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EU Gas Cap Deal No Closer Ahead of Council Meeting

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EU member states are no closer to reaching an agreement on capping wholesale gas prices ahead of next week’s European Council meeting, sources told Energy Intelligence on Friday.

The Netherlands and Czech Republic have this week pitched fresh proposals in a bid to end months of political deadlock over capping gas prices, however the various proposals could cause more headaches than provide a solution at the Dec. 13 meeting.

Balancing Proposals

The Dutch government, which has opposed capping gas prices, on Monday proposed price caps for government-owned or state-supported gas buyers.

The proposal, seen by Energy Intelligence, suggests the record gas prices Europe experienced in August was due to government-backed companies buying gas to fill storage sites ahead of winter.

The “dynamic low price cap” would prevent government-backed buyers from bidding too much for gas, the Dutch government suggests.

“It could apply to both the buying and (future) selling transactions of these parties and therefore could include their purchases and sales at the spot/(Dutch benchmark) TTF month ahead/(over the counter) OTC or other markets,” according to the document.

The document did not disclose at what price the cap would be triggered, however it does state that the cap would be reviewed each month.

A day after the Dutch pitched their alternative cap plan, the Czech Republic, holding the EU presidency, unveiled a plan to cap prices if they exceed €220/MWh ($67/MMBtu) for five days on the front-month TTF contract, and exceed an international LNG reference price by at least €35 for five consecutive days.

In comparison, the European Commission's price cap proposal in November, deemed by market players as a largely symbolic measure, would cap prices if the TTF front-month contract remained above €275/MWh for two weeks and exceeded a global LNG reference price of €58 for 10 consecutive days.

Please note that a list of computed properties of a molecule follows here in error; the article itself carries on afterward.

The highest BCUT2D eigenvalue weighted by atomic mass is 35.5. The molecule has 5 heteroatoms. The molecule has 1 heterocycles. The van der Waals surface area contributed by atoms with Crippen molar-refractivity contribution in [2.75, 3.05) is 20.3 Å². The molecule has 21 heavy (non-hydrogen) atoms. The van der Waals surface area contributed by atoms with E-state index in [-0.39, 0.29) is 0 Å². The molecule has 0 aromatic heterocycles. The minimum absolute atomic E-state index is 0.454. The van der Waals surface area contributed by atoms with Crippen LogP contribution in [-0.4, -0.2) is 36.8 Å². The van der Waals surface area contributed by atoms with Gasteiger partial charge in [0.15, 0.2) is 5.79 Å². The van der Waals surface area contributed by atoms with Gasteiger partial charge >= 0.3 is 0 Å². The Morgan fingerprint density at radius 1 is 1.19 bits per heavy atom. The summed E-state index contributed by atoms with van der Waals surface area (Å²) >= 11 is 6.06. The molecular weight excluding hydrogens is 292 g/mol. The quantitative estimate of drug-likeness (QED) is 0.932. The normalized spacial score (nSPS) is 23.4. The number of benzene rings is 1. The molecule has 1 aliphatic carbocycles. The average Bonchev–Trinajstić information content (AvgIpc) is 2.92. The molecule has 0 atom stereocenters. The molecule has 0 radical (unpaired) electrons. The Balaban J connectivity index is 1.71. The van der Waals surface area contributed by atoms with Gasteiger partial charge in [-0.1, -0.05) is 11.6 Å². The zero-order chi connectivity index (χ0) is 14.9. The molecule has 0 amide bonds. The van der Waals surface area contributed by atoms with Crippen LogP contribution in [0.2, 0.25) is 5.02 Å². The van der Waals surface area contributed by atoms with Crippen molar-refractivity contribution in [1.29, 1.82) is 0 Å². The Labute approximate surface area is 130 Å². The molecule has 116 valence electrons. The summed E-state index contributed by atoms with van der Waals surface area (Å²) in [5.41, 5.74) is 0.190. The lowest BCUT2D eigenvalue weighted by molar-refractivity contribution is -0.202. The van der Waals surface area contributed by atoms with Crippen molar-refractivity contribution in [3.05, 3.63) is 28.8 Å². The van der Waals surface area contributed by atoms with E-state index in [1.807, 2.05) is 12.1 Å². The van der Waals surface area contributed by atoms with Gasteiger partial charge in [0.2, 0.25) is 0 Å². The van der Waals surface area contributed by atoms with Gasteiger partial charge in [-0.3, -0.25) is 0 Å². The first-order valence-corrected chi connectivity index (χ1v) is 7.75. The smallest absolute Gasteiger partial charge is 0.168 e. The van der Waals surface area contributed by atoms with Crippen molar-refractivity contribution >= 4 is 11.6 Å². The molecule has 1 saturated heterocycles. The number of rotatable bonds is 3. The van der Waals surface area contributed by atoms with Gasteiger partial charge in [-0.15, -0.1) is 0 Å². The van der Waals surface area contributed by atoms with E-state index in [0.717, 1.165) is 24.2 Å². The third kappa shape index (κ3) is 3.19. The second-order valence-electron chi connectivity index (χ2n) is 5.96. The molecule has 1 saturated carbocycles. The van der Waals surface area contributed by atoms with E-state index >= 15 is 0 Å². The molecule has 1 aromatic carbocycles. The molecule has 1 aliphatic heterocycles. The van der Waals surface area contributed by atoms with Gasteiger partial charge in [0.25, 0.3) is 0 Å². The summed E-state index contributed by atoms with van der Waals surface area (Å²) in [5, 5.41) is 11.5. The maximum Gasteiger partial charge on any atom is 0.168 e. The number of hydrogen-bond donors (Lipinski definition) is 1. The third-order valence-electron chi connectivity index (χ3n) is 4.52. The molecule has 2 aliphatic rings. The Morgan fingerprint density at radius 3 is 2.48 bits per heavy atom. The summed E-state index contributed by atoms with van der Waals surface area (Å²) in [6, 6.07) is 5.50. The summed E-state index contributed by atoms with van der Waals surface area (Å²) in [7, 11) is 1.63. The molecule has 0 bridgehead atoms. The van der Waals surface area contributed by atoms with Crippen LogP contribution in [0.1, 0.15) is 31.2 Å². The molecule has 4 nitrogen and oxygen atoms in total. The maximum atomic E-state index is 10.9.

The Czech government’s proposal was discussed by EU diplomats on Wednesday, however sources told Energy Intelligence that no agreement has been reached.

“There are two opposing camps. The current proposal is still not enough for the pro-camp. The opposing camp has suggestions to improve the current proposal but I think that it’s rather a 'gesture of constructivity' than a real change of hearts. I expect a heated debate on Tuesday,” one Central European diplomat told Energy Intelligence.

One European diplomat in favor of a strong price cap told Energy Intelligence that there is “no final agreement yet.” Asked whether an agreement is closer compared to two weeks ago, the source said: “I hope so. But will not be sure till Dec. 13.”

Commercial Opposition

In the run-up to the council meeting on Tuesday, the Intercontinental Exchange (ICE), host of TTF trading, and the European Central Bank (ECB) both warned capping gas prices could, in fact, drive prices higher and in turn risk financial stability.

In a memo sent to the European Commission, ICE warns that a cap will impact the flow of liquidity to utilities and energy firms to enable them to hedge exposure to future gas prices. These firms will likely turn to uncapped OTC markets, which tend to be more expensive and volatile, according to the exchange operator.

“Greater reliance on OTC markets for gas trading leads to higher risks that counterparties default and energy firms require government support,” the memo, seen by Energy Intelligence, states.

The ECB published a formal opinion on Thursday, warning that the commission’s market correction mechanism in its current form risks “financial stability in the euro area.”

"The mechanism's current design may increase volatility and related margin calls, challenge central counterparties' ability to manage financial risks, and may also incentivize migration from trading venues to the non-centrally cleared over-the-counter market.”

For more coverage of the Ukraine crisis, visit Ukraine Crisis: Energy Impact

Topics:
Ukraine Crisis, Gas Prices, Gas Supply, Policy and Regulation
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